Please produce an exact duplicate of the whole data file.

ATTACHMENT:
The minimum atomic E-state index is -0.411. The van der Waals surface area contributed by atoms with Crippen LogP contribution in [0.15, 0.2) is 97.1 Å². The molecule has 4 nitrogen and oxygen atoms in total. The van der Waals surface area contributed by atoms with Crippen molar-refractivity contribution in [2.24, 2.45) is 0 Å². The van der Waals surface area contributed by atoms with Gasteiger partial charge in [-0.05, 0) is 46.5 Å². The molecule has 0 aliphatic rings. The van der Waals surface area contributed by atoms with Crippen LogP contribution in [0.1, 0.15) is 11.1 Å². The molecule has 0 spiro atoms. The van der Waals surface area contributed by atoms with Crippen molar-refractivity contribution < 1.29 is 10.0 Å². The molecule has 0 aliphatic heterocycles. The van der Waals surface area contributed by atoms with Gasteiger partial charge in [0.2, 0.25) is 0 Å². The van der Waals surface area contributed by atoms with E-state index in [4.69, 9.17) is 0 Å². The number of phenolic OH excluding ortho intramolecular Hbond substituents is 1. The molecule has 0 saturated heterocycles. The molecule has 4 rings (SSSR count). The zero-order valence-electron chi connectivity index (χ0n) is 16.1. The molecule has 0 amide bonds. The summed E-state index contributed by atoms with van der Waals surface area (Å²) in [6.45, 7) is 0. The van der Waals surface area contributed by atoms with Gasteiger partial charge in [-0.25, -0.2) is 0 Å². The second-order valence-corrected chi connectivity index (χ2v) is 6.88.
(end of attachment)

The minimum atomic E-state index is -0.411. The van der Waals surface area contributed by atoms with Crippen LogP contribution in [0.15, 0.2) is 97.1 Å². The molecule has 4 nitrogen and oxygen atoms in total. The van der Waals surface area contributed by atoms with Crippen molar-refractivity contribution in [2.24, 2.45) is 0 Å². The van der Waals surface area contributed by atoms with Gasteiger partial charge in [-0.05, 0) is 46.5 Å². The molecule has 0 aliphatic rings. The van der Waals surface area contributed by atoms with Crippen LogP contribution in [0.1, 0.15) is 11.1 Å². The molecule has 0 spiro atoms. The van der Waals surface area contributed by atoms with Crippen molar-refractivity contribution < 1.29 is 10.0 Å². The molecule has 0 aliphatic heterocycles. The van der Waals surface area contributed by atoms with Gasteiger partial charge in [0.2, 0.25) is 0 Å². The van der Waals surface area contributed by atoms with E-state index in [4.69, 9.17) is 0 Å². The number of phenolic OH excluding ortho intramolecular Hbond substituents is 1. The molecule has 0 saturated heterocycles. The molecule has 4 rings (SSSR count). The zero-order valence-electron chi connectivity index (χ0n) is 16.1. The molecule has 0 amide bonds. The summed E-state index contributed by atoms with van der Waals surface area (Å²) in [6.45, 7) is 0. The van der Waals surface area contributed by atoms with Gasteiger partial charge in [-0.25, -0.2) is 0 Å². The second-order valence-corrected chi connectivity index (χ2v) is 6.88.